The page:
As time passed by, I continued sharing the thoughts I learned in the Personality development class with my friends. Some of them were significantly affected by that. They suggested that I should start conducting workshops for Motivation and Personality development myself. I started of with school kids and conducted a full 1 week of course which turned out to be a big hit.To my surprise, this program eventually spread to every part of the community including doctors, teachers, colleges and many other social institutions. The camaraderie and support fostered by these workshops inspired confidence and achievement of goals. This experience confirmed my belief that I, as a physician, could make a difference. Each time I conducted lectures or worked in camps, I felt my competence, responsibility, and commitment both towards medicine and social service. From there on, it was a non stop journey of multiple workshops which included bankers, businessmen, housewives, college students, NGO and many more.
Throughout all this, I knew of the bigger goal that I had to achieve, which was getting further medical education in USA. I still remember the day when I got my visa for USA. That was my 3rd most happy moment, not to mention that I never saw my parents that happy before. The goal that I set has brought me far off from my homeland and I am proud to be here today.
It was again a proud moment for me when I got an offer from the first program I interviewed with for my residency. I was really excited as I loved the program. The tough part started after few months when it was the day to start the residency. I can still feel what I felt that day. I was happy and scared at the same time. Happy because I got what I strived for and scared as I was unfamiliar with the American medical system. With every day that passed by, my comfort and confidence increased.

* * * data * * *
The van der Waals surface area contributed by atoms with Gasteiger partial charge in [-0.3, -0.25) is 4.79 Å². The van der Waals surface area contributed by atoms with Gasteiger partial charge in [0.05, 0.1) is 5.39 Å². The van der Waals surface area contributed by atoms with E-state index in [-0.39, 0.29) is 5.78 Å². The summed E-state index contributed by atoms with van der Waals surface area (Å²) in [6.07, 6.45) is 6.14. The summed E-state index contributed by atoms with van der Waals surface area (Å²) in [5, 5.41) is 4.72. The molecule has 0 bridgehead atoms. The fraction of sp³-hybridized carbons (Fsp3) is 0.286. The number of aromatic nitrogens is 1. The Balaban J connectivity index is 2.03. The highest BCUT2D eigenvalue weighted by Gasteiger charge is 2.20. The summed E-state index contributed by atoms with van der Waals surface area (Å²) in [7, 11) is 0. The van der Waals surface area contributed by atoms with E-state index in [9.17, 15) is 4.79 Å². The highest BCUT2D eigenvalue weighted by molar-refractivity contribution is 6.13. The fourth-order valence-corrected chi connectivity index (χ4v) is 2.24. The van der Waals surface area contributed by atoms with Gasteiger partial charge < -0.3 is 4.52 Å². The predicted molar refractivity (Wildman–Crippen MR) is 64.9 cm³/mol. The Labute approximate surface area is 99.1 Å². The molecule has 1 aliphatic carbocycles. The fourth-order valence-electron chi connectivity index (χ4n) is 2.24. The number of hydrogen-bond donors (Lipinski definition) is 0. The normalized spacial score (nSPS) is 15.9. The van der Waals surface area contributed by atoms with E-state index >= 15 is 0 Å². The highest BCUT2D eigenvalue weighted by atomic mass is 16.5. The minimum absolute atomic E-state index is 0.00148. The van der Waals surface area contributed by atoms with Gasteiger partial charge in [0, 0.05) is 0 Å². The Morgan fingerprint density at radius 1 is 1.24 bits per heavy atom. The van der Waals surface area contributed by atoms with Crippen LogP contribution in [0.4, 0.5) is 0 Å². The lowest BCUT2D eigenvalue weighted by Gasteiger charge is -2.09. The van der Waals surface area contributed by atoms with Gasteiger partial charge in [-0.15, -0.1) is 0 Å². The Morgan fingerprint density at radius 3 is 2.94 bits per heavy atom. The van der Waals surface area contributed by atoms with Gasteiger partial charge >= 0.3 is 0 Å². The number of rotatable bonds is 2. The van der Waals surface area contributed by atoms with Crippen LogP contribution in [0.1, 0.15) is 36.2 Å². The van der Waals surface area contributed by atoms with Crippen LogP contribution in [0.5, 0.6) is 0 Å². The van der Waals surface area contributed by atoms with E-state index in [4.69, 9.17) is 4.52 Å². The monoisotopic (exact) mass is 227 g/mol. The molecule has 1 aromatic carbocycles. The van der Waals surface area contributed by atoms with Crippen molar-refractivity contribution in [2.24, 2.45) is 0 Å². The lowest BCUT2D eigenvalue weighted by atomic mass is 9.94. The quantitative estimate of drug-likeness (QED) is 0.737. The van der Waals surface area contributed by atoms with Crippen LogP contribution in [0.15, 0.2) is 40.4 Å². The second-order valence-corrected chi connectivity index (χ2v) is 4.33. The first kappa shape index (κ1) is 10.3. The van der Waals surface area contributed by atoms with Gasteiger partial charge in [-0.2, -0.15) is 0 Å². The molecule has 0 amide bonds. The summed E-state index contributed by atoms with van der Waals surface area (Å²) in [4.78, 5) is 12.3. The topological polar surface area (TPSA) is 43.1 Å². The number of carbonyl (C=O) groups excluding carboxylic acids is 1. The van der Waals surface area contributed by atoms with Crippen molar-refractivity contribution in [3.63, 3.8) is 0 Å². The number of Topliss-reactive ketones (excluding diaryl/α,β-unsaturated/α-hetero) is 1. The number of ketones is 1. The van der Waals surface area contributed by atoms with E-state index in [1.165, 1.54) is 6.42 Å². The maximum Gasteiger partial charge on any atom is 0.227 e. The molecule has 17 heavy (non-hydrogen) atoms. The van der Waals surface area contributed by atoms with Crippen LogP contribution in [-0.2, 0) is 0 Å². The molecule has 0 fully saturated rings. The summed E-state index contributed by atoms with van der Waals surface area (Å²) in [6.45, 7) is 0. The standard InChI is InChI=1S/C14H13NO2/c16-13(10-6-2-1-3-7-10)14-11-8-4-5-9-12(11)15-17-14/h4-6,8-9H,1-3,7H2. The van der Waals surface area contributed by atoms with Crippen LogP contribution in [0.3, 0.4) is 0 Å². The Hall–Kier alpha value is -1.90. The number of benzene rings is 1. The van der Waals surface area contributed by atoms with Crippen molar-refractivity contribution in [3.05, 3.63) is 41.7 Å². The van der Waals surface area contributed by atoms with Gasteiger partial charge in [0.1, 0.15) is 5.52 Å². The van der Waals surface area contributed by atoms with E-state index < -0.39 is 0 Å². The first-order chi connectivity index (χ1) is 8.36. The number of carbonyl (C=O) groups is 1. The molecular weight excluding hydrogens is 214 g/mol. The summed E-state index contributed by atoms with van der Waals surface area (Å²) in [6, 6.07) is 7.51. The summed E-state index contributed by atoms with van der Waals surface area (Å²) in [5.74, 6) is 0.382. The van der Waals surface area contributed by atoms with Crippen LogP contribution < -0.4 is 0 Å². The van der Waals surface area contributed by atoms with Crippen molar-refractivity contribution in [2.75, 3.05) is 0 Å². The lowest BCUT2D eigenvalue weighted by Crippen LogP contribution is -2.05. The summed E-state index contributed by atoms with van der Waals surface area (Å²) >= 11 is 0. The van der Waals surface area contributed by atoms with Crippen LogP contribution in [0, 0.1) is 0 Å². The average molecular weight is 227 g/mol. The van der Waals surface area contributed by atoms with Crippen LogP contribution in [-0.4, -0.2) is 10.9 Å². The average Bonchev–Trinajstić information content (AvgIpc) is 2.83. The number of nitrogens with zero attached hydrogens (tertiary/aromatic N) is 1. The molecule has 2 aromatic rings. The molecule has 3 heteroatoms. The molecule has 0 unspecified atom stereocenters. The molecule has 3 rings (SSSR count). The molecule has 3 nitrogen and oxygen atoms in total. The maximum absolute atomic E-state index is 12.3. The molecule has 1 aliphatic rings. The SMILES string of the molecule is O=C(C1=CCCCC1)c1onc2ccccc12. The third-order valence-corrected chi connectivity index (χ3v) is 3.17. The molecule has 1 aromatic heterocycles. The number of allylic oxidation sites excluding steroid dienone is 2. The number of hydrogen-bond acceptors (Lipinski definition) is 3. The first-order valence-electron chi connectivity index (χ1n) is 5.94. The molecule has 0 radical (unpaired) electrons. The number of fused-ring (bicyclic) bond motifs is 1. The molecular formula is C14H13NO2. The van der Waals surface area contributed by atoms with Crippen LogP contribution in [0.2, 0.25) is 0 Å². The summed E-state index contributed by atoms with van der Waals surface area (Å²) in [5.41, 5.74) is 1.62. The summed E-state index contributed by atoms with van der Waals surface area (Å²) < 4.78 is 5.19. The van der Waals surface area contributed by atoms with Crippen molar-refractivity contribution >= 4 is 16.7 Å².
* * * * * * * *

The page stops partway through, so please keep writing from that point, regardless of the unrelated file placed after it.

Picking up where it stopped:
Probably because of my leadership skills, I went on to be the Chief resident of my program. I have always been fascinated by Leaders and have always taken up roles of a leader from my school days.
Just few months into practicing medicine, I realized medicine is just not about treating people, it has a business aspect to it, which I never had an opportunity to learn much about. When I realized that the organization I worked for has poor leadership and management skills, I wanted to go ahead and expand my learning horizon to manage medical institutions. The best possible path to go on was an MBA in Healthcare. It has been great experience learning aspects of business administration.
Being an Internist, I see all kinds of patients with all kinds of problems. The fact that most of us do not know is that over 75% of the medical problems are Stress Induced. To get to the root cause of issues and fix that, I studied Hypnotherapy. It was fascinating what human mind can perceive and do. I helped a lot of patients with Stress disorders, addictions, Cancer, dietary disorders, Chronic pains and many more. The results have been fantastic.
I hope to continue progressive ideology in medicine and learn as much I can in my lifetime.